US VC investments continue to fall

US early stage investments continue to fall. In the third quarter, a total of $6.5 billion was invested in 601 financing rounds, down 23 per cent by value and 16 per cent by volume, according to the PricewaterhouseCoopers Moneytree Survey in partnership with VentureOne.

However, unlike other financial sectors, venture capital activity was not immediately affected by the events of September 11. Dave Witherow, president of VentureOne, said: “While venture investment overall is on a trend of gradual decline, venture-backed companies continue to complete financing rounds that lay the groundwork for future economic development.”

Investments for the first three quarters totaled $25.4 billion and it is expected that full year figures for 2001 will reach $30 billion, making it the third largest year in US venture capital history.

Over 80 per cent of the $1.9 billion decrease this quarter stemmed from the cutbacks in the consumer/business services, software, and information services segments. Software investment decreased 40 per cent to $1.1 billion.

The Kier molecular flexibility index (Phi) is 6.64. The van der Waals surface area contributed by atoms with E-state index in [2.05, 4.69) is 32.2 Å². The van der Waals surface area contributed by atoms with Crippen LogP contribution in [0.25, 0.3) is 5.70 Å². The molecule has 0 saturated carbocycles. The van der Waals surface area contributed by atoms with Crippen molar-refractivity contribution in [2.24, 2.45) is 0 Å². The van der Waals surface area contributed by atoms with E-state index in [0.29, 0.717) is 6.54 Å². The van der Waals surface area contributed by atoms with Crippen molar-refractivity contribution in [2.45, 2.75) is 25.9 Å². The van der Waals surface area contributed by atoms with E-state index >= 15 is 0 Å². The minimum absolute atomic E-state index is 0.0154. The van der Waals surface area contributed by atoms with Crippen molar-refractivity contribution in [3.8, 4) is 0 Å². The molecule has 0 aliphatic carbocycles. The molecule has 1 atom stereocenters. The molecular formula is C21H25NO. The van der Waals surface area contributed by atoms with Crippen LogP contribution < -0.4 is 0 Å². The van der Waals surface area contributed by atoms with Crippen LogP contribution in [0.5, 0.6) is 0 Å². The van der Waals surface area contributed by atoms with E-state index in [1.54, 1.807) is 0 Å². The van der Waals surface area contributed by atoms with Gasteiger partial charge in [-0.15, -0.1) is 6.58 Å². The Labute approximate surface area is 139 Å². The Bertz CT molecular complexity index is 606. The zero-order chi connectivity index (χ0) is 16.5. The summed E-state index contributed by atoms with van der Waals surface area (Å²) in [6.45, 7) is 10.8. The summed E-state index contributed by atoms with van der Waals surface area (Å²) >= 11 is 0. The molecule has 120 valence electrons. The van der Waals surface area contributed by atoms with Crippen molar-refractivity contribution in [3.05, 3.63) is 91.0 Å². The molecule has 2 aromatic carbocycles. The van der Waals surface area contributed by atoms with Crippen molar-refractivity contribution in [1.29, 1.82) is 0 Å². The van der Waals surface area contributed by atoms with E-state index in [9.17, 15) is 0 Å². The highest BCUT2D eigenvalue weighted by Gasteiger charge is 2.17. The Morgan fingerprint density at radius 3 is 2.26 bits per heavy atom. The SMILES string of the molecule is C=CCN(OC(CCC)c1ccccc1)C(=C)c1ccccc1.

Investments in the biopharmaceutical and semiconductor segments maintained a consistent level throughout the year, ending the quarter with $581 million in 51 deals. Semiconductor companies this quarter raised $432 million in 44 rounds of financing. In the Internet-related arena, only the infrastructure segment showed significant strength. The $1.4 billion raised by infrastructure companies in the third quarter was almost identical to the amount raised in the previous quarter.

The decrease is not as marked in Europe. European investments, including buyouts, fell 17 per cent in the first half of 2001 compared to the same period in 2000. “Buyouts are holding out pretty well in Europe,” says Keith Arundale, European venture capital leader at PricewaterhouseCoopers. “That is the reason it is only down by 17 per cent overall.”

On the VC side (including seed and early stage), investments in Europe were down 29 per cent for the first half of the year. While in the US investments fell 65 per cent for the same period.

Arundale commented on future trends: “Looking forward, VCs are being selective. There is no shortage of funds and the money is still there for the right proposition. The second half of the year is normally the stronger half, but this year it will not be as strong. Nevertheless, like the States, we are still expecting 2001 to be the third biggest year in the European venture capital industry.”